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Schumer says Democrats will not stick to GOP’s “emaciated” stimulus program



“There is a good chance that they will feel the pressure when they see that the Democrats do not agree with this emaciated bill that leaves out so much. The pressure will increase on them,” Schumer told New Day on Wednesday John Berman from CNN.

Schumer’s comments come as the reduced Republican Senate bill is unlikely to get rid of a Democratic filibuster this week, but the chances of hitting a deal soon that will help struggling Americans amid the pandemic are still slim.

Republican Senate Chairman Mitch McConnell announced Tuesday that he would force his chamber to vote on the GOP’s new stimulus plan “this week”. A GOP adviser told CNN that the Senate is expected to hold a procedural vote on the measure on Thursday.
On CNN Wednesday, Schumer slammed the Republican bill to cut off funding for state and local governments that was part of the House̵
7;s $ 3 trillion plan passed in May and the crux of the negotiations with the White House and the Republicans was.

He also criticized the GOP plan not to rule out funds for food aid for children, money for families displaced from their homes, relief for the travel industry and money for broadband in rural areas.

“Our bill meets the needs of the American people. Your bill meets the needs of some ideologues who don’t want to vote for anything but feel public pressure to go down.” Schumer told CNN slapping the upcoming vote on the GOP measure as a “cynical act” because McConnell knows it will not be successful.

“The crisis and pain of the American people in the pandemic is getting bigger, and Republicans are thinking smaller and smaller,” Schumer said. “And the reason is very simple: there are 20 Republicans in the Senate who don’t want money, so McConnell, in a very cynical exercise, had to put something together that checked the box but left so much out.”

McConnell told reporters Wednesday that the upcoming vote on the GOP bill was a decision for Senators to “do something” or “do nothing”.

“Democratic leaders know that this simple choice will put their partisan antics in the spotlight,” said the Kentucky Republican. “You know this vote will expose your disability.”

He also accused Democratic leaders of not wanting any bipartisan relief for American families before the November election.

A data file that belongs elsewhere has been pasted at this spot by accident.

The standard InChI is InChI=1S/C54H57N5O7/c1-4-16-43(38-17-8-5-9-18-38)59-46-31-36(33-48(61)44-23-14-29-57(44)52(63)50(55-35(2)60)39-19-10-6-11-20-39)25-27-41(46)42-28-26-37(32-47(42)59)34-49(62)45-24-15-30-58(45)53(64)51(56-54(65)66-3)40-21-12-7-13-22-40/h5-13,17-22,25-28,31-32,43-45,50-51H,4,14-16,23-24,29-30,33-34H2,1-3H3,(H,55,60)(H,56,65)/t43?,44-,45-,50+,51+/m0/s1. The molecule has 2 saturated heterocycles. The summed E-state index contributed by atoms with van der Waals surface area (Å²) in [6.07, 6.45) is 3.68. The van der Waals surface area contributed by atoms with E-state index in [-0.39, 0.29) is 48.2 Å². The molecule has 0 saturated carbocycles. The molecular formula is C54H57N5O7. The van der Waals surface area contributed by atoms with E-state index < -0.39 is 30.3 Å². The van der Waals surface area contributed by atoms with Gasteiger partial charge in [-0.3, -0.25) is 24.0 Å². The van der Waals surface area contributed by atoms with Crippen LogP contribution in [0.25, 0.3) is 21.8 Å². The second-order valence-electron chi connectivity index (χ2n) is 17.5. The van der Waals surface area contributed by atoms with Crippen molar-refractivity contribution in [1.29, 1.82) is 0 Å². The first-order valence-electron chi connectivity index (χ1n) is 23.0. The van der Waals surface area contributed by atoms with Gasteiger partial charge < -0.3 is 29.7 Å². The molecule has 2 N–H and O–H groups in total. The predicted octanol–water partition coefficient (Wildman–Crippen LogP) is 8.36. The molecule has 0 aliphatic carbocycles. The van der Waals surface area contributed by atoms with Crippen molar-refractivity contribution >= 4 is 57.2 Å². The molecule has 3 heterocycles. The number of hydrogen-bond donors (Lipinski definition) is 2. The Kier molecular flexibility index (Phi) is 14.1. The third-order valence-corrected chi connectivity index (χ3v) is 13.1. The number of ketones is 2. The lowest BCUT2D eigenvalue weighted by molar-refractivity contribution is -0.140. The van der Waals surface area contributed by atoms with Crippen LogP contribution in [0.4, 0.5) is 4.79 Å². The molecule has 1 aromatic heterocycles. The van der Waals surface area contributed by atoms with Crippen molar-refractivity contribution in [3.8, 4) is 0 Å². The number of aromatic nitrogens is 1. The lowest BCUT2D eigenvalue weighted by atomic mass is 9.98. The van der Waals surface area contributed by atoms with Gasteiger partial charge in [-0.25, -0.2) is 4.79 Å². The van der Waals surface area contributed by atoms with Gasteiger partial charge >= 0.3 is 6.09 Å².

Negotiations on another stimulus package were broken off last month as the two parties remained deeply divided over the price of the topline.

Schumer and House spokeswoman Nancy Pelosi have called for $ 2.2 trillion for a new incentive, urging the White House and Republicans to meet them halfway. But it’s a price tag that the White House and McConnell turned down. In July, McConnell tabled a $ 1 trillion stimulus bill but never put it to a vote.

The new abridged Republican bill unveiled this week offers a $ 300 year-end unemployment benefit and new small business relief. The bill also provides a $ 10 billion loan to the U.S. Postal Service and includes liability protection for employers in coronavirus lawsuits.

The bill provides two years of parenting tax credits to cover home and home tuition costs, a provision McConnell added at the request of Texas Republican Senator Ted Cruz.

Republican leaders hope to have 51 votes for the bill in their conference to show an election year contrast with the Democrats, despite the high likelihood that the move will fail to clear the 60 votes required to break a Democratic filibuster becomes.

Cruz told CNBC in an interview on Wednesday that he expects to vote for McConnell’s “more targeted relief bill”.

Colorado Senator Cory Gardner, who is a vulnerable Republican in the election, announced in a press release Tuesday that he would support McConnell’s move.

GOP Senator Rand Paul, the other Senator from Kentucky, told CNN’s Manu Raju on Tuesday that he was a “no” to the bill. Paul was the only Senator to vote against the first stimulus package passed in March.

CNN’s Manu Raju, Ted Barrett and Ali Main contributed to this report.


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